FIGURE 5. The incisors are examined by pulling the lower lip down with the thumb and forefinger of one hand while using the thumb and forefinger of other hand to pull the upper lip up and aside.

The incisors are examined by pulling the lower lip down with the thumb and forefinger of one hand while using the thumb and forefinger of the other hand to pull the upper lip up and aside in similar fashion (FIGURE 5). The length, color, shape, quality of enamel, and occlusal edge can be assessed. Healthy incisors will be white and cylindrical, with a horizontal, chisel-shaped edge. When the jaw is at rest, the mandibular incisors should meet the peg teeth directly behind the maxillary incisors.1

The oral cavity of rabbits is small, making it impossible to examine the cheek teeth without instrumentation and sedation. A cursory examination of the cheek teeth may be performed without sedation by using a bivalve nasal speculum or an otoscope cone. By inserting the speculum or cone through the diastema into the oral cavity, the occlusal surface of the cheek teeth may be briefly examined, although the viewing window is limited. The lateral and dorsal surfaces of the cheek teeth are difficult or impossible to evaluate in this fashion, and small dental lesions are easily missed.1

An endoscope may also be used to view the cheek teeth. As with an otoscope cone or bivalve nasal speculum, the endoscope does not allow a thorough evaluation of the cheek teeth in an awake patient. Endoscopes may also be easily damaged if the rabbit chews on the delicate equipment. However, the endoscope permits substantial magnification, making small lesions easily detectable. Another advantage of the endoscope is the ability to take pictures, allowing owners and other members of the veterinary team to see the oral cavity.1

Blood Analysis

Blood analysis is indicated if systemic disease is suspected or anesthesia is required for a dental procedure.5

Radiographic Examination

Radiography is an essential diagnostic tool that should be performed for all patients with suspected dental disease.1 The bulk of the teeth and the supporting structures is below the gumline, hidden from view during gross oral examination. The tooth roots, jawbone, periodontium, nasolacrimal canal, and intra-alveolar portion of the teeth can only be examined radiographically. Changes to these structures account for 80% of dental disease.1 Radiographs also provide the veterinarian with information on treatment options and long-term prognosis.

Proper positioning of the patient is vital for correct interpretation of radiographic images.1,2,7 It may be necessary to sedate or anesthetize the patient to reduce patient stress and to obtain correctly positioned, symmetric radiographic images of the skull.1,2,7 The standard projections needed for thorough evaluation of the oral cavity of the rabbit are a laterolateral skull view, dorsoventral or ventrodorsal skull view, and right and left 40º oblique skull views.1,2,7 BOX 1 provides positioning guidelines.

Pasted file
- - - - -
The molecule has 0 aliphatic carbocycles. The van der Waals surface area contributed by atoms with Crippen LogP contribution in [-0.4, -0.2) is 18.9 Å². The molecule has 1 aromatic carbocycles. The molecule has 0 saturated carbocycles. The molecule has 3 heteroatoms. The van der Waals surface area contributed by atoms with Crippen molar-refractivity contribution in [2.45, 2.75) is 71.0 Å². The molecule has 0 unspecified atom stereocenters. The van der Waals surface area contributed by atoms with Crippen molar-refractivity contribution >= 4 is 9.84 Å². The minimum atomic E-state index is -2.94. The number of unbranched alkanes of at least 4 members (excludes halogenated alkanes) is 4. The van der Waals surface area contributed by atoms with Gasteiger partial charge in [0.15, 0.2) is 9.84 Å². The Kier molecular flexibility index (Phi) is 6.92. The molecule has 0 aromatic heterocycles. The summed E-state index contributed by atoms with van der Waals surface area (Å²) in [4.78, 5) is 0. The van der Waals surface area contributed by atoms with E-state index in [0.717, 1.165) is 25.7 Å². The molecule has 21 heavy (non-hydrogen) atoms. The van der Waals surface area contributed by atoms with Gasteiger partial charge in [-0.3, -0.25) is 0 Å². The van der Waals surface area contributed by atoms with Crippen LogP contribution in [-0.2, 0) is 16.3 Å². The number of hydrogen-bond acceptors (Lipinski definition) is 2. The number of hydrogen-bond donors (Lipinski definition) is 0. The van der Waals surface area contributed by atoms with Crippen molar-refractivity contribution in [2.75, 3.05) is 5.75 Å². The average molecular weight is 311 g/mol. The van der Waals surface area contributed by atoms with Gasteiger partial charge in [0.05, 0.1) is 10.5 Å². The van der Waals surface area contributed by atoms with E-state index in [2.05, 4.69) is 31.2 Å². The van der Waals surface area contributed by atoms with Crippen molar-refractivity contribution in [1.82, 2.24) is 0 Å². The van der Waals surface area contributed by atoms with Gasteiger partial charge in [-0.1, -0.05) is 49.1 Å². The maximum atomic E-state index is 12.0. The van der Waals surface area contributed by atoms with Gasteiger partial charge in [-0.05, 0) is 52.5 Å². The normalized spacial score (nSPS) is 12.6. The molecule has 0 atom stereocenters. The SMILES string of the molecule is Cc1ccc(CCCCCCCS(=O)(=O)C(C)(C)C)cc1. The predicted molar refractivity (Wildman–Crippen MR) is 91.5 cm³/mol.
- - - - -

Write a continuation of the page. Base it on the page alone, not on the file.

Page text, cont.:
BOX 1 Positioning Guidelines for Dental Radiography in Rabbits7,8

  • Place the patient in lateral recumbency. If applicable, position the affected side nearest to the cassette.
  • Pull front limbs caudally and extend the head. Use foam pads, rolled hand towels, or tape to assist with positioning the rabbit’s skull perfectly horizontal to the table.
  • Vertically position ventral margins of the mandible and both eyes. In some patients, it may be useful to open the mouth slightly with a small cotton prop to separate the occlusal surfaces of the maxillary and mandible teeth.
  • Place the patient in sternal recumbency. The front limbs can remain in natural position; ensure they are out of the x-ray beam.
  • Use sandbags to apply gentle pressure to the back of the patient’s neck to ensure the head is not tilted ventrally. Use tape or foam wedges on either side of the head to prevent rotation if necessary.
  • If positioned correctly, both of the patient’s eyes will be horizontal to the table.
  • Place the patient in dorsal recumbency. Use V-trays and foam wedges to prevent rotation of the patient.
  • Pull the front legs caudally. Use foam or rolled hand towels to support the neck of the patient and tilt the patient’s nose toward the table top, achieving a ventrodorsal position.
  • The ventral lower jaw should be horizontal to the table top.
Right and left 40˚ oblique
  • Place the patient in lateral position.
  • Pull the front legs caudally and extend the head.
  • Rotate the patient’s head 40˚ away from the table.
  • Repeat with the patient in lateral position on the opposite side.

The laterolateral view often yields the most valuable information regarding dental disease.1,7 The incisor teeth, cheek teeth, and supporting structures are easily evaluated for malocclusions.1,7 The appearance of the bone surrounding the teeth may also be assessed.1,6 The dorsoventral view is particularly helpful for evaluating the palatal and buccal margins of the cheek teeth and the zygomatic bone.1,7 Oblique projections of the skull are useful for separating individual cheek teeth of the mandible and maxilla, which are directly superimposed in laterolateral views.1 In 2009, Boehmer and Crossley introduced the use of anatomic reference lines when evaluating dental radiographs (BOX 2).1,7